When can I expect my child to start doing ‘big arms’

This is a question I have been asked a lot over the last forty-three years. The answer to the question lies in an understanding of what makes us move through the water when we swim.

To understand the mechanics of moving through the water let me draw your attention to what happens when you walk. When you put your foot on the ground it stays in the one place and your body moves forward. If this was not the case you would stay in the one spot, you would not move.

The same happens in the water. When you are swimming technically correct your hand stays in the one spot relative to the bottom and sides of the pool and your body moves over your hand, the same as your body moves over your foot when you walk. If your hand slips back through the water you will stay in the one spot.

In order for your hands to hold the water, like your foot holds the ground, you have to learn to scull (hold the water) with your hands and feet. You may know the term sculling as paddling. Until a pupil can hold the water with their hands it is a waste of time trying to get them to do big arms, as this makes it increasingly difficult for a pupil to learn to scull, because the action of the hand hitting the water as a result of doing big arms causes the pupil’s hand to slip (loose the grip on the water – sculling) at the front end of the stroke. So until a pupil can scull correctly and apply enough pressure on the water (down force on the water while their hands are under the water and out in front of them), so they can lift their lips out of the water to get a breath it is a waste of time starting on big arms. By introducing big arms into the equation too soon it slows down the learn to swim process dramatically, and of course in the long term costs more.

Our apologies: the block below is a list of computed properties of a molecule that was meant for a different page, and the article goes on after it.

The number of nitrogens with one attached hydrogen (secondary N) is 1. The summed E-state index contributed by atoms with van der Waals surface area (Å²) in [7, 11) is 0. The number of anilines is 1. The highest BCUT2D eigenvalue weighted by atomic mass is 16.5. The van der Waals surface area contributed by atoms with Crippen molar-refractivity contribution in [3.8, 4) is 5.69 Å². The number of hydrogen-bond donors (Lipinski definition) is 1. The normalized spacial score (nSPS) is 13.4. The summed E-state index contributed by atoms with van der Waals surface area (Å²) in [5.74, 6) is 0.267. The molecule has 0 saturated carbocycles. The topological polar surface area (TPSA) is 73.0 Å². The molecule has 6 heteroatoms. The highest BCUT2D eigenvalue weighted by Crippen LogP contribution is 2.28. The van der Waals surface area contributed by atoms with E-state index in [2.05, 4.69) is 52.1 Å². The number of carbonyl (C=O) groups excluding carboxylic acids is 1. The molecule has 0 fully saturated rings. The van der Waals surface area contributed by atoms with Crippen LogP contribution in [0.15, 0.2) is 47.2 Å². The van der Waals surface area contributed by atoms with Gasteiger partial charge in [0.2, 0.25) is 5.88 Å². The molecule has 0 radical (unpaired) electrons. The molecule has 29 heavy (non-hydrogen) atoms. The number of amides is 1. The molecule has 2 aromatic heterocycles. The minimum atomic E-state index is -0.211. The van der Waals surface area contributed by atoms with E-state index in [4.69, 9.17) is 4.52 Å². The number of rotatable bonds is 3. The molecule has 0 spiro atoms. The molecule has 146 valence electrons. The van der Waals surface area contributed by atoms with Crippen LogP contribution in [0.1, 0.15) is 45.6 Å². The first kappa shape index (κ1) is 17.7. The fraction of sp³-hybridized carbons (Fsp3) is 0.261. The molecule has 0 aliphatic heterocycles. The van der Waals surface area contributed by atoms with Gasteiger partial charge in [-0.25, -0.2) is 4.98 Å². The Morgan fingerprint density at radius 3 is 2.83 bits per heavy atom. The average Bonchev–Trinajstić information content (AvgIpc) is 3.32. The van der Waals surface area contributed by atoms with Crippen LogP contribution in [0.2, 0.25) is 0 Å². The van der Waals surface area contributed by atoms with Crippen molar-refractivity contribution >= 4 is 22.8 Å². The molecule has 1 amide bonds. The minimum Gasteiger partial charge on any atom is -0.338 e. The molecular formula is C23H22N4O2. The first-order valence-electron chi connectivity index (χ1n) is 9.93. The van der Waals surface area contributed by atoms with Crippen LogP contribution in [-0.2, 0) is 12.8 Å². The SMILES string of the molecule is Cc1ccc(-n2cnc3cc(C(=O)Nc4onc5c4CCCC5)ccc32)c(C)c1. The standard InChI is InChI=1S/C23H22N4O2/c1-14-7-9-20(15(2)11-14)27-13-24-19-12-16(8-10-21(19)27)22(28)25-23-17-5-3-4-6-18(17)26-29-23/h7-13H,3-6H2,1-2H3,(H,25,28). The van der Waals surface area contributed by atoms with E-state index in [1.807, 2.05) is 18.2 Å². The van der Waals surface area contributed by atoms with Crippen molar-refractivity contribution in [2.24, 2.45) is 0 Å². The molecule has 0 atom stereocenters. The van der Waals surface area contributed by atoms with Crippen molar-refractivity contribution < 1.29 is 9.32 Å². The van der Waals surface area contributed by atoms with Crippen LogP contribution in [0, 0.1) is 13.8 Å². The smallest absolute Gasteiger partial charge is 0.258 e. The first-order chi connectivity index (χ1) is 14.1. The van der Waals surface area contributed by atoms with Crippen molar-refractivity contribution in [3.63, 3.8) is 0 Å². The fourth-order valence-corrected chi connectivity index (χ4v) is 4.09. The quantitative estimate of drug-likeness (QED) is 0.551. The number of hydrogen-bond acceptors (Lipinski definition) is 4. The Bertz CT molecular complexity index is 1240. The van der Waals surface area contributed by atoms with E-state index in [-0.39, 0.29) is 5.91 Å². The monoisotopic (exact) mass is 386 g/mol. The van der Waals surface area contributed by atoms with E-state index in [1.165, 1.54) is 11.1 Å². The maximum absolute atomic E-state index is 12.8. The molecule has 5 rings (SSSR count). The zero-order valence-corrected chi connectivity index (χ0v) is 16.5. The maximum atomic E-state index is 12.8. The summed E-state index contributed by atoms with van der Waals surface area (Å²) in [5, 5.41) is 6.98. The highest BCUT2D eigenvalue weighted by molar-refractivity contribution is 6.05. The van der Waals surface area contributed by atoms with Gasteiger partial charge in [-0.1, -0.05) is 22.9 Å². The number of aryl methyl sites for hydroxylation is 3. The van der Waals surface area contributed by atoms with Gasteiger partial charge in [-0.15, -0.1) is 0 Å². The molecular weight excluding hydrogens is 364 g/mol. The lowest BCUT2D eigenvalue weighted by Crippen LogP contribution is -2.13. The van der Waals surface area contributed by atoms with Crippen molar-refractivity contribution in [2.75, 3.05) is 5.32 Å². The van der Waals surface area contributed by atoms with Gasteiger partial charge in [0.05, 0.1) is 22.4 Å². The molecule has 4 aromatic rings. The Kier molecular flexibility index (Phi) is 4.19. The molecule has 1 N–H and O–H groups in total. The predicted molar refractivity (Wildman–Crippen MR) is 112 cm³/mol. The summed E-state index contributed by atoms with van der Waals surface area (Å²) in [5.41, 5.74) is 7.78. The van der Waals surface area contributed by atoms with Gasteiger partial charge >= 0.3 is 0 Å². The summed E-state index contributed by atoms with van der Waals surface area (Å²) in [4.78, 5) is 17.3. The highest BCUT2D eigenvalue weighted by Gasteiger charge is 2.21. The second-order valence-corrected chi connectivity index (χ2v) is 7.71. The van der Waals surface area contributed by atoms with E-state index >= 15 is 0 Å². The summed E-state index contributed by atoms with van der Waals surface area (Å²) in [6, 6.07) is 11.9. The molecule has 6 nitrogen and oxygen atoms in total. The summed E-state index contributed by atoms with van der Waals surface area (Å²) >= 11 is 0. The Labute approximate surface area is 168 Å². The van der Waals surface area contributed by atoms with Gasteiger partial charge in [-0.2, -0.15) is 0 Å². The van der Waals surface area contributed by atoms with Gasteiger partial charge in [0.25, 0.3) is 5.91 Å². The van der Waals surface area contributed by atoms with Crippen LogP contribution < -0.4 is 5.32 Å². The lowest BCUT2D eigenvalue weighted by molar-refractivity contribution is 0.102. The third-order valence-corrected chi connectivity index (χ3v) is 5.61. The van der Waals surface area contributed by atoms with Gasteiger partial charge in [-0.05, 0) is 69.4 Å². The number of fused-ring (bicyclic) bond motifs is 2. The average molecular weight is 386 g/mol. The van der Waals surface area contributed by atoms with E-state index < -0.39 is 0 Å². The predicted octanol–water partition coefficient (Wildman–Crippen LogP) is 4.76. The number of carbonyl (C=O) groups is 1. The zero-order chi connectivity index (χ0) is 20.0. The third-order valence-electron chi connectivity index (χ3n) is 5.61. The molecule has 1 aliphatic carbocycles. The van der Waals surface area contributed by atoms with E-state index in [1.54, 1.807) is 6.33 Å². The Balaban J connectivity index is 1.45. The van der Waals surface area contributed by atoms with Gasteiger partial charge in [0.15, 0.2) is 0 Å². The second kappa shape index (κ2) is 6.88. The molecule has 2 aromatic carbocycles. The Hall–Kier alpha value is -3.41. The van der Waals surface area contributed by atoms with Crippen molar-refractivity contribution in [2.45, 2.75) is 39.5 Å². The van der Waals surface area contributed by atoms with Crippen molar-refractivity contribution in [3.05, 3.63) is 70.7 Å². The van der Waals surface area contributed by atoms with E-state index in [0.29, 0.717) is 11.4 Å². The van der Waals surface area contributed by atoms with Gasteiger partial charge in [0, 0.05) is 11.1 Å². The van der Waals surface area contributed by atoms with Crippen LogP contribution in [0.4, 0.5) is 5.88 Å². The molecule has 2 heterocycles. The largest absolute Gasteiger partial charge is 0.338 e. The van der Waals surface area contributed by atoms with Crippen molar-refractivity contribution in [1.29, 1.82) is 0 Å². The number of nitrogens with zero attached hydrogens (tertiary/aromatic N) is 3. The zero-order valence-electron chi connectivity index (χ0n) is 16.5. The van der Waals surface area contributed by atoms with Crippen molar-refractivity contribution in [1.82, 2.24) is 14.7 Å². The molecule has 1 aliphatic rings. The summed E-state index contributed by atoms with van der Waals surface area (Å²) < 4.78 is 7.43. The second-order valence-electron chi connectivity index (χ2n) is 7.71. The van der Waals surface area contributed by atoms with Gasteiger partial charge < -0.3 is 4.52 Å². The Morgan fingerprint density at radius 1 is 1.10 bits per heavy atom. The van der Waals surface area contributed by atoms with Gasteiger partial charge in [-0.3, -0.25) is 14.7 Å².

Getting a pupil to do big arms is very easy if you introduce this skill at the correct time. If you try to get a pupil to do big arms before they have developed their sculling (holding the water) skills then the pupil will struggle in the water. Think of big arms as the icing on the cake; not the flour, eggs, sugar and milk. The icing is the easy part and only takes a little while. It is the preparing and baking the cake that takes the time.

cPlease be patient while you child develops the feel for the water first, and can hold the water with their hand to such a degree they can lift their lips gently out of the water and take a breath. Then and only then is it time to introduce big arms.

Chris Shapland